What is a Knowledge Graph?
Google introduced its Knowledge Graph project in 2012, and has used it to improve query result relevancy and their overall search experience. They have leveraged existing knowledge graphs, such as DBpedia and Freebase, and also have opened up the process of contributing to the graph by ingesting RDFa and microdata formats from the Web pages they index, based on the vocabularies published by schema.org. The success of the Google Knowledge Graph, and its use of semantic technologies, has led to a resurgence in the use of the term in semantic research to describe similar projects. However, the term “knowledge graph” remains underspecified, and in many cases, simply refers to any directed labeled graph. We surveyed and synthesized current literature on knowledge graphs and the historical use of the term. The pre-Semantic Web conceptualization of knowledge graphs provides us with guidance as to what might currently “count” as a knowledge graph and also describes capabilities that do not yet exist in current knowledge graphs. From this synthesis, we propose an updated definition along with a set of knowledge graph requirements We include an implicit requirement: that knowledge graphs represent knowledge, as opposed to bare assertions with no justification or provenance. We discuss how knowledge graphs as defined are a crucial component of the future of the Web and have great potential for transformational change in data science and domain sciences.
Knowledge graphs provide an opportunity to expand our understanding of how knowledge can be managed on the Web and how that knowledge can be distinguished from more conventional Web-based data publication schemes such as Linked Data (Bizer 2009). In recent years knowledge graphs have grown increasingly prominent through commercial and research applications on the Web. Google was one of the first to promote a semantic metadata organizational model described as a “knowledge graph,” (Singhal 2012) and many other organizations have since used the term in the literature and in less formal communication. Our purpose with this paper is to provide an explicit description of the evolving notion of a knowledge graph, and further to lay out a potential impact spectrum. We review recent formal definition of knowledge graphs, knowledge graph analysis and construction algorithms, and popular commercial and research knowledge graphs in the literature. These new knowledge graphs do not strictly adhere to original knowledge graph theory (van de Riet 1992), but instead have followed a looser, more flexible definition. We present a more descriptive view of current, practical knowledge graphs, and discuss their potential for evolution and impact.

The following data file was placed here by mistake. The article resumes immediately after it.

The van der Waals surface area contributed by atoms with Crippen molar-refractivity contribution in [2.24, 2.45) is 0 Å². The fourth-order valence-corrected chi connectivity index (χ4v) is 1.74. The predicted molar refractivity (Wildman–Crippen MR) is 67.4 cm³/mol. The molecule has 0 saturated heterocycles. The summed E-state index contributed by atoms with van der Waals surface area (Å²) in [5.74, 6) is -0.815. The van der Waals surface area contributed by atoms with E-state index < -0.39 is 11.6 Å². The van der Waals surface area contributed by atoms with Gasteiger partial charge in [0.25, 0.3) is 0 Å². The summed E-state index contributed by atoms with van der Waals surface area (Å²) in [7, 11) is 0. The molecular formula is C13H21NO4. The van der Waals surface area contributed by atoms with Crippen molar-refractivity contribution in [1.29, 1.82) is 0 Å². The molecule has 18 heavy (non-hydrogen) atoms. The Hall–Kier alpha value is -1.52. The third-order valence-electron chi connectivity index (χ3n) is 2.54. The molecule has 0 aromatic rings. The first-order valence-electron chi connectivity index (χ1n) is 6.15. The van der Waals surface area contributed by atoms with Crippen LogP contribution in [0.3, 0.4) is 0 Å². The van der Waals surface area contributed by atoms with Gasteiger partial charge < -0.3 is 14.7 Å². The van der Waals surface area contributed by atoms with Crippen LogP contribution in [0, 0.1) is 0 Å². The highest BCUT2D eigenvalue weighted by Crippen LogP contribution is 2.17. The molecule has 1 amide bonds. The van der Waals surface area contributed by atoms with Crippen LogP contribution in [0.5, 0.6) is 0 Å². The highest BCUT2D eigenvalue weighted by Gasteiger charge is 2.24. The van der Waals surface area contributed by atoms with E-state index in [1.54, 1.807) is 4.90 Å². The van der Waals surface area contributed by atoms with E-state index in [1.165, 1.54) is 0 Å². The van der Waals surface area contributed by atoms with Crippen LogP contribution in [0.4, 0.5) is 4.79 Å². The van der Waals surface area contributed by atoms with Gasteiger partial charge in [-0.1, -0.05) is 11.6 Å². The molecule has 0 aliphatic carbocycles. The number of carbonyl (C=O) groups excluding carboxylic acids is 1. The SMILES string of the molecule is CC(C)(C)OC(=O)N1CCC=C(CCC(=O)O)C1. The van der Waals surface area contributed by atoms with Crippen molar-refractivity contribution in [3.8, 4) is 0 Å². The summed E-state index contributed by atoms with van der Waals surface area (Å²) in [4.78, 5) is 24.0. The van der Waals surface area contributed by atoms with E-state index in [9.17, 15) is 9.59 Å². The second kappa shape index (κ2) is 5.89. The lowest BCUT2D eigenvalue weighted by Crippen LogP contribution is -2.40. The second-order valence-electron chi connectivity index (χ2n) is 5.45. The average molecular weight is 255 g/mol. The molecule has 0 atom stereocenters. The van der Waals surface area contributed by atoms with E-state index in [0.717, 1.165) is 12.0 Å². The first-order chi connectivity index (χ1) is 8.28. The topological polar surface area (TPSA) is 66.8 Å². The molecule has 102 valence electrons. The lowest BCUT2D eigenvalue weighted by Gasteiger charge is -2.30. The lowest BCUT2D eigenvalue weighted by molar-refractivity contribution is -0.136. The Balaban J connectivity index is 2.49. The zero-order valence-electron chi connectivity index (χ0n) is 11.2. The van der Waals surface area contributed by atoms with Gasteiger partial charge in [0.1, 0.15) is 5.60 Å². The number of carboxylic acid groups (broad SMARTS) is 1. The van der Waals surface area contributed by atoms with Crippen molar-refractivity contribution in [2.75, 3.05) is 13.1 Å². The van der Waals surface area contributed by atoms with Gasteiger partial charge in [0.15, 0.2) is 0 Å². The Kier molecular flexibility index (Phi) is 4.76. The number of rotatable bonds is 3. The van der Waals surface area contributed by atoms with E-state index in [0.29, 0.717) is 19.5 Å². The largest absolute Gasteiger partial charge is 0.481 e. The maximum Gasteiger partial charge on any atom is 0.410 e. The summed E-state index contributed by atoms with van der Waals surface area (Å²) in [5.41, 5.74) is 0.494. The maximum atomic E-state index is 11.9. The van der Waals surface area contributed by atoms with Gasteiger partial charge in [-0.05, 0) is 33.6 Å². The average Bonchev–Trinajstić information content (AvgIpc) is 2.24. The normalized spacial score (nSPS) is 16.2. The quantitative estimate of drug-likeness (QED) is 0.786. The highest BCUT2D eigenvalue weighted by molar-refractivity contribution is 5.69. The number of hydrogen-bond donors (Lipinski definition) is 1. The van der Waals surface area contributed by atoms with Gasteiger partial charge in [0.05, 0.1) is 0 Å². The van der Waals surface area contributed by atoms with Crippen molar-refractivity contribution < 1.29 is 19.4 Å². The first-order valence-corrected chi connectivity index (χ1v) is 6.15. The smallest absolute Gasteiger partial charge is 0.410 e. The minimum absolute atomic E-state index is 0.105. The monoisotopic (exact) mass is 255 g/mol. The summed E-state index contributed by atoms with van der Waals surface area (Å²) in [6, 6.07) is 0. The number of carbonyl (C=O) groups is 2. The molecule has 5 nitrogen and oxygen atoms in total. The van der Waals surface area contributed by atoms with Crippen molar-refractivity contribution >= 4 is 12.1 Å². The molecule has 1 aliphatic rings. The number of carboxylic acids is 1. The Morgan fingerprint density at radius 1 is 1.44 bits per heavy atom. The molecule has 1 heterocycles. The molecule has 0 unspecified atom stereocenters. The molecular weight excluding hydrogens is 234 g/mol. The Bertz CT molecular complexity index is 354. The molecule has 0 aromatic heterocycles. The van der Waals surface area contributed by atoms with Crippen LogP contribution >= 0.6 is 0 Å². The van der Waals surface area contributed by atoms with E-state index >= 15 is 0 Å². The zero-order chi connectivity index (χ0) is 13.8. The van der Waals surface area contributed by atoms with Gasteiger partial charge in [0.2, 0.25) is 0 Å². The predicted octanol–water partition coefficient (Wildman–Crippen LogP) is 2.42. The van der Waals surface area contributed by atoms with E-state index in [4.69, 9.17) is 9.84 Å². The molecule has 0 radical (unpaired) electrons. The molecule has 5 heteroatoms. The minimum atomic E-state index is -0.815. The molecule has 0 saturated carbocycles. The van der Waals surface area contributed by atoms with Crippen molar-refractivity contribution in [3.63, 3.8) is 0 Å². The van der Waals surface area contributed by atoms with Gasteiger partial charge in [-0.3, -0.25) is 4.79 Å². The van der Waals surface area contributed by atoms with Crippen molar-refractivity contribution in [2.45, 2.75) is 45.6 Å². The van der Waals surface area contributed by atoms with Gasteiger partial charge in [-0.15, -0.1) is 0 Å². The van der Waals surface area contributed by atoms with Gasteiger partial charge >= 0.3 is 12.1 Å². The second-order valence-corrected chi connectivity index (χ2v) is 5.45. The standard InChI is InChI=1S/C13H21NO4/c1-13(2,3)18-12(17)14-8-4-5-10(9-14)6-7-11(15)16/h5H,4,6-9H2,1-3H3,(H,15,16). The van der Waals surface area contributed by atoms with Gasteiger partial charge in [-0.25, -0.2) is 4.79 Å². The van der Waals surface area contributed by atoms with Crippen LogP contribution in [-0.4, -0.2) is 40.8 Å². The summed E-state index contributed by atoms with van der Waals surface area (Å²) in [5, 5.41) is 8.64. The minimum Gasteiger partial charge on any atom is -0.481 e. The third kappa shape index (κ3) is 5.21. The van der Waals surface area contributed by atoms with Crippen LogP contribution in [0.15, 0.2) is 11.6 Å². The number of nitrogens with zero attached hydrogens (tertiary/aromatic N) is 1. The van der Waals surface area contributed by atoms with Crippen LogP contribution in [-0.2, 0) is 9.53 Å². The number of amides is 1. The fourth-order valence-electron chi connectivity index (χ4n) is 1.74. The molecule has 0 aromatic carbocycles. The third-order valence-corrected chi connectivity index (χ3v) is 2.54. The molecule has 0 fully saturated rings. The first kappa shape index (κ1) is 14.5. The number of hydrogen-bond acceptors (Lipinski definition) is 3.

Rospocher, et al. present knowledge graphs as collections of facts about entities, typically derived from structured data sources such as Freebase and (Rospocher 2016). They cite a dearth of event representations in current knowledge graphs as a shortcoming - limiting knowledge graphs to encyclopedic items such as birth and death dates - primarily due to the difficulty of obtaining temporal data about entities in a structured manner. Recent surveys such as those by Hogenboom, et al. (Hogenboom 2016) and Deng, et al. (Deng 2015) provide overviews of numerous methods for event extraction from a variety of sources including social media, news, academic publications, and even images and video, indicating that there is a great interest in finding ways to interpret and include such temporal data in a more structured format. Another review by Nickel et al. explores machine learning methods for knowledge graphs, but limits their definition to directed labeled graphs, with the ability to optionally pre-define the schema. They also review but do not take a position on the use of the closed versus open world assumptions.
van de Riet and Meersman (van de Riet 1992), Stokman and de Vries (Stokman 1988), and Zhang (Zhang 2002), present a formal theory of knowledge graphs as a specialization of semantic networks where meaning is expressed as structure, statements are unambiguous, and a limited set of relation types are used. These requirements also minimize redundancy within the knowledge graph, which simplifies analytical operations (including reasoning and queries). Popping explores the use of knowledge graphs and their challenges at the time in their use in network text analysis (Popping 2003). Following Zhang, Popping defines the knowledge graph as a type of semantic network that uses only a few types of relations, but also asserts that additional knowledge may be added to the graph.